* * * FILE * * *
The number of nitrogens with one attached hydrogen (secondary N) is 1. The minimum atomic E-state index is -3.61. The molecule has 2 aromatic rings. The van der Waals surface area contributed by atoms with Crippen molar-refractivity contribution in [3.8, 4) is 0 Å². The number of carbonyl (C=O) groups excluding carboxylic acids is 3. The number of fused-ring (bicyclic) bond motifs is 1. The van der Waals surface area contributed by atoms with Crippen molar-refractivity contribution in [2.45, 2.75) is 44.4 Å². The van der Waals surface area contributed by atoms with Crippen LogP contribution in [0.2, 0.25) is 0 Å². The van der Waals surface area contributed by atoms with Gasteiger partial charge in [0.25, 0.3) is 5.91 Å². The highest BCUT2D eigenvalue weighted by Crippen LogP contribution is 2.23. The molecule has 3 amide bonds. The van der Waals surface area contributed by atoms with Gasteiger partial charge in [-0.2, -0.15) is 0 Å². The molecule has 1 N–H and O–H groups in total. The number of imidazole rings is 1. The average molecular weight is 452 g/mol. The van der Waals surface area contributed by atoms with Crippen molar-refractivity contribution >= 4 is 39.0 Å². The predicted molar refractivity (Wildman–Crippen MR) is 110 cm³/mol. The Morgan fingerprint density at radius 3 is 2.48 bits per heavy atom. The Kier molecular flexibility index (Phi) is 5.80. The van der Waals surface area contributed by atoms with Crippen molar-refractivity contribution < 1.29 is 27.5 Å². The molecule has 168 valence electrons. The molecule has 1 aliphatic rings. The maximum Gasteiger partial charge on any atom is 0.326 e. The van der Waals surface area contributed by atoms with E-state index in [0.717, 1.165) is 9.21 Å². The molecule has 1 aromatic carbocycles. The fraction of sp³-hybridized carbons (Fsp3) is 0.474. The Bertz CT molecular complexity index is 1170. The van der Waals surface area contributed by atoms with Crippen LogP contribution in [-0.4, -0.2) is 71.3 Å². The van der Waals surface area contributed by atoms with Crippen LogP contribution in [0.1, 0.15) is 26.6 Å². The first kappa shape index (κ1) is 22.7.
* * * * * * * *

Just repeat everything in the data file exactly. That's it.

The number of nitrogens with one attached hydrogen (secondary N) is 1. The minimum atomic E-state index is -3.61. The molecule has 2 aromatic rings. The van der Waals surface area contributed by atoms with Crippen molar-refractivity contribution in [3.8, 4) is 0 Å². The number of carbonyl (C=O) groups excluding carboxylic acids is 3. The number of fused-ring (bicyclic) bond motifs is 1. The van der Waals surface area contributed by atoms with Crippen molar-refractivity contribution in [2.45, 2.75) is 44.4 Å². The van der Waals surface area contributed by atoms with Crippen LogP contribution in [0.2, 0.25) is 0 Å². The van der Waals surface area contributed by atoms with Gasteiger partial charge in [0.25, 0.3) is 5.91 Å². The highest BCUT2D eigenvalue weighted by Crippen LogP contribution is 2.23. The molecule has 3 amide bonds. The van der Waals surface area contributed by atoms with Gasteiger partial charge in [-0.2, -0.15) is 0 Å². The molecule has 1 N–H and O–H groups in total. The number of imidazole rings is 1. The average molecular weight is 452 g/mol. The van der Waals surface area contributed by atoms with Crippen molar-refractivity contribution >= 4 is 39.0 Å². The predicted molar refractivity (Wildman–Crippen MR) is 110 cm³/mol. The Morgan fingerprint density at radius 3 is 2.48 bits per heavy atom. The Kier molecular flexibility index (Phi) is 5.80. The van der Waals surface area contributed by atoms with Crippen molar-refractivity contribution < 1.29 is 27.5 Å². The molecule has 168 valence electrons. The molecule has 1 aliphatic rings. The maximum Gasteiger partial charge on any atom is 0.326 e. The van der Waals surface area contributed by atoms with E-state index in [0.717, 1.165) is 9.21 Å². The molecule has 1 aromatic carbocycles. The fraction of sp³-hybridized carbons (Fsp3) is 0.474. The Bertz CT molecular complexity index is 1170. The van der Waals surface area contributed by atoms with Crippen LogP contribution in [-0.4, -0.2) is 71.3 Å². The van der Waals surface area contributed by atoms with Crippen LogP contribution in [0.1, 0.15) is 26.6 Å². The first kappa shape index (κ1) is 22.7.